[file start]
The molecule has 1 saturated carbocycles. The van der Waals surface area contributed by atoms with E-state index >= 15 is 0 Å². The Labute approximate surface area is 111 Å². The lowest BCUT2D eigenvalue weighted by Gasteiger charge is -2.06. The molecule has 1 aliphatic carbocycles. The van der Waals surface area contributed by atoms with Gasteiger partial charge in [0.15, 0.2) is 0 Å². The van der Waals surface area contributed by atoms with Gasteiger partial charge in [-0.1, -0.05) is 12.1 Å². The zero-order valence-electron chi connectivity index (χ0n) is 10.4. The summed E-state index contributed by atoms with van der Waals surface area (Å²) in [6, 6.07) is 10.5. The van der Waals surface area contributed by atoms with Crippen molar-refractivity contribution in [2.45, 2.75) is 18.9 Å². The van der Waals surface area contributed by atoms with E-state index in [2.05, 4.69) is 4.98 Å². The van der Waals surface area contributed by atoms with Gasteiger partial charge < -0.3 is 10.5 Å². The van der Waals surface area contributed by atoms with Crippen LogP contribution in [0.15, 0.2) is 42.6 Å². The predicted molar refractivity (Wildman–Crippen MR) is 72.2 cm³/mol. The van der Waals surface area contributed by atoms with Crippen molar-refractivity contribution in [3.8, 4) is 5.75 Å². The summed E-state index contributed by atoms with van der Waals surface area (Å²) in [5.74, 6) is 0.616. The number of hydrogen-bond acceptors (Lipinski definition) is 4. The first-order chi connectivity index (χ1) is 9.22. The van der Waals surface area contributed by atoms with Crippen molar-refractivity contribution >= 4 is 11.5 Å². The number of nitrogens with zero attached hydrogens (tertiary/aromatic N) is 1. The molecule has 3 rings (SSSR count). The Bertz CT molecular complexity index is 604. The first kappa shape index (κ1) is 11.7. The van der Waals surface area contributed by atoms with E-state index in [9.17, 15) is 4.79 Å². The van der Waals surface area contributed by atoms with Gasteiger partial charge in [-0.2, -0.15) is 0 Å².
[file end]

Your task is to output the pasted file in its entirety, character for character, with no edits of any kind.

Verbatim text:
The molecule has 1 saturated carbocycles. The van der Waals surface area contributed by atoms with E-state index >= 15 is 0 Å². The Labute approximate surface area is 111 Å². The lowest BCUT2D eigenvalue weighted by Gasteiger charge is -2.06. The molecule has 1 aliphatic carbocycles. The van der Waals surface area contributed by atoms with Gasteiger partial charge in [0.15, 0.2) is 0 Å². The van der Waals surface area contributed by atoms with Gasteiger partial charge in [-0.1, -0.05) is 12.1 Å². The zero-order valence-electron chi connectivity index (χ0n) is 10.4. The summed E-state index contributed by atoms with van der Waals surface area (Å²) in [6, 6.07) is 10.5. The van der Waals surface area contributed by atoms with Crippen molar-refractivity contribution in [2.45, 2.75) is 18.9 Å². The van der Waals surface area contributed by atoms with E-state index in [2.05, 4.69) is 4.98 Å². The van der Waals surface area contributed by atoms with Gasteiger partial charge < -0.3 is 10.5 Å². The van der Waals surface area contributed by atoms with Crippen LogP contribution in [0.15, 0.2) is 42.6 Å². The predicted molar refractivity (Wildman–Crippen MR) is 72.2 cm³/mol. The van der Waals surface area contributed by atoms with Crippen molar-refractivity contribution in [3.8, 4) is 5.75 Å². The summed E-state index contributed by atoms with van der Waals surface area (Å²) in [5.74, 6) is 0.616. The number of hydrogen-bond acceptors (Lipinski definition) is 4. The first-order chi connectivity index (χ1) is 9.22. The van der Waals surface area contributed by atoms with Crippen molar-refractivity contribution >= 4 is 11.5 Å². The number of nitrogens with zero attached hydrogens (tertiary/aromatic N) is 1. The molecule has 3 rings (SSSR count). The Bertz CT molecular complexity index is 604. The first kappa shape index (κ1) is 11.7. The van der Waals surface area contributed by atoms with E-state index in [9.17, 15) is 4.79 Å². The van der Waals surface area contributed by atoms with Gasteiger partial charge in [-0.2, -0.15) is 0 Å².